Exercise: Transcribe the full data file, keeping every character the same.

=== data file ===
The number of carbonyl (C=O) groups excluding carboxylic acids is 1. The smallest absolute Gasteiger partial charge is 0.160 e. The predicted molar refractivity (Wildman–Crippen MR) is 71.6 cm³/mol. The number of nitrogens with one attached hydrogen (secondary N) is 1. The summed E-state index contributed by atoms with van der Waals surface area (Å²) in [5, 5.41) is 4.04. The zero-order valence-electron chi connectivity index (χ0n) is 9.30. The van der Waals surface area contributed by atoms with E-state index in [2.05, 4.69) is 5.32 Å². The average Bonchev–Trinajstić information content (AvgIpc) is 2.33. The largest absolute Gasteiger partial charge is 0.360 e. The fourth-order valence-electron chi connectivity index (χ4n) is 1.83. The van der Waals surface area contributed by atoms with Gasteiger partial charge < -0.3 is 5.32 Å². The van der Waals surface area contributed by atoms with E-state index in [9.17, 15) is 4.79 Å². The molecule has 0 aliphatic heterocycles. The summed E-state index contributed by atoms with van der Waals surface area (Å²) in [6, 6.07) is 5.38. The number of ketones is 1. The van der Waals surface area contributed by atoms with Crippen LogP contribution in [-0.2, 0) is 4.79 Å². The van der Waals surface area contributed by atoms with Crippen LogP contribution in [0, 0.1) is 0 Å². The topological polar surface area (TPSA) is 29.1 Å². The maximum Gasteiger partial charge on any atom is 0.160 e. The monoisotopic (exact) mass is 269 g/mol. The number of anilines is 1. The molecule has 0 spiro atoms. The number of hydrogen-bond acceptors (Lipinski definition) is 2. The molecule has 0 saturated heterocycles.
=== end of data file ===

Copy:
The number of carbonyl (C=O) groups excluding carboxylic acids is 1. The smallest absolute Gasteiger partial charge is 0.160 e. The predicted molar refractivity (Wildman–Crippen MR) is 71.6 cm³/mol. The number of nitrogens with one attached hydrogen (secondary N) is 1. The summed E-state index contributed by atoms with van der Waals surface area (Å²) in [5, 5.41) is 4.04. The zero-order valence-electron chi connectivity index (χ0n) is 9.30. The van der Waals surface area contributed by atoms with E-state index in [2.05, 4.69) is 5.32 Å². The average Bonchev–Trinajstić information content (AvgIpc) is 2.33. The largest absolute Gasteiger partial charge is 0.360 e. The fourth-order valence-electron chi connectivity index (χ4n) is 1.83. The van der Waals surface area contributed by atoms with Gasteiger partial charge < -0.3 is 5.32 Å². The van der Waals surface area contributed by atoms with E-state index in [9.17, 15) is 4.79 Å². The molecule has 0 aliphatic heterocycles. The summed E-state index contributed by atoms with van der Waals surface area (Å²) in [6, 6.07) is 5.38. The number of ketones is 1. The van der Waals surface area contributed by atoms with Crippen LogP contribution in [-0.2, 0) is 4.79 Å². The van der Waals surface area contributed by atoms with Crippen LogP contribution in [0, 0.1) is 0 Å². The topological polar surface area (TPSA) is 29.1 Å². The maximum Gasteiger partial charge on any atom is 0.160 e. The monoisotopic (exact) mass is 269 g/mol. The number of anilines is 1. The molecule has 0 spiro atoms. The number of hydrogen-bond acceptors (Lipinski definition) is 2. The molecule has 0 saturated heterocycles.